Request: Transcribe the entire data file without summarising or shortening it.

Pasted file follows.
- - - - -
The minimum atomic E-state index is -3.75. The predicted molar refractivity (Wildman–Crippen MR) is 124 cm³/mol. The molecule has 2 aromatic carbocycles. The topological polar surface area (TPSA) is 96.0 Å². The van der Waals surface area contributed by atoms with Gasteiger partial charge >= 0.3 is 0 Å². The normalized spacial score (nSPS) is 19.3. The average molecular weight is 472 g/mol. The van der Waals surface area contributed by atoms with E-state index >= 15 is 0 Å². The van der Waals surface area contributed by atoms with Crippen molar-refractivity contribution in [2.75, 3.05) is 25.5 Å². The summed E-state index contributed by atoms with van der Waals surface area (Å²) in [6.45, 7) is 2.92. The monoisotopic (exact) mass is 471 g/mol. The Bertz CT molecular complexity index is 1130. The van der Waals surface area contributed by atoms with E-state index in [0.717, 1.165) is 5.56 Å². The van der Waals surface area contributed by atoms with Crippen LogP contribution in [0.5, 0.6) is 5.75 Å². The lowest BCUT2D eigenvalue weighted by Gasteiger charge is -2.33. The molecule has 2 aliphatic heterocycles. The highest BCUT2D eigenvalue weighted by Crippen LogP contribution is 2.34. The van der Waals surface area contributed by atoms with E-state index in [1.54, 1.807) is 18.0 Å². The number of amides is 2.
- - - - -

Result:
The minimum atomic E-state index is -3.75. The predicted molar refractivity (Wildman–Crippen MR) is 124 cm³/mol. The molecule has 2 aromatic carbocycles. The topological polar surface area (TPSA) is 96.0 Å². The van der Waals surface area contributed by atoms with Gasteiger partial charge >= 0.3 is 0 Å². The normalized spacial score (nSPS) is 19.3. The average molecular weight is 472 g/mol. The van der Waals surface area contributed by atoms with E-state index >= 15 is 0 Å². The van der Waals surface area contributed by atoms with Crippen molar-refractivity contribution in [2.75, 3.05) is 25.5 Å². The summed E-state index contributed by atoms with van der Waals surface area (Å²) in [6.45, 7) is 2.92. The monoisotopic (exact) mass is 471 g/mol. The Bertz CT molecular complexity index is 1130. The van der Waals surface area contributed by atoms with E-state index in [0.717, 1.165) is 5.56 Å². The van der Waals surface area contributed by atoms with Crippen LogP contribution in [0.5, 0.6) is 5.75 Å². The lowest BCUT2D eigenvalue weighted by Gasteiger charge is -2.33. The molecule has 2 aliphatic heterocycles. The highest BCUT2D eigenvalue weighted by Crippen LogP contribution is 2.34. The van der Waals surface area contributed by atoms with E-state index in [1.54, 1.807) is 18.0 Å². The number of amides is 2.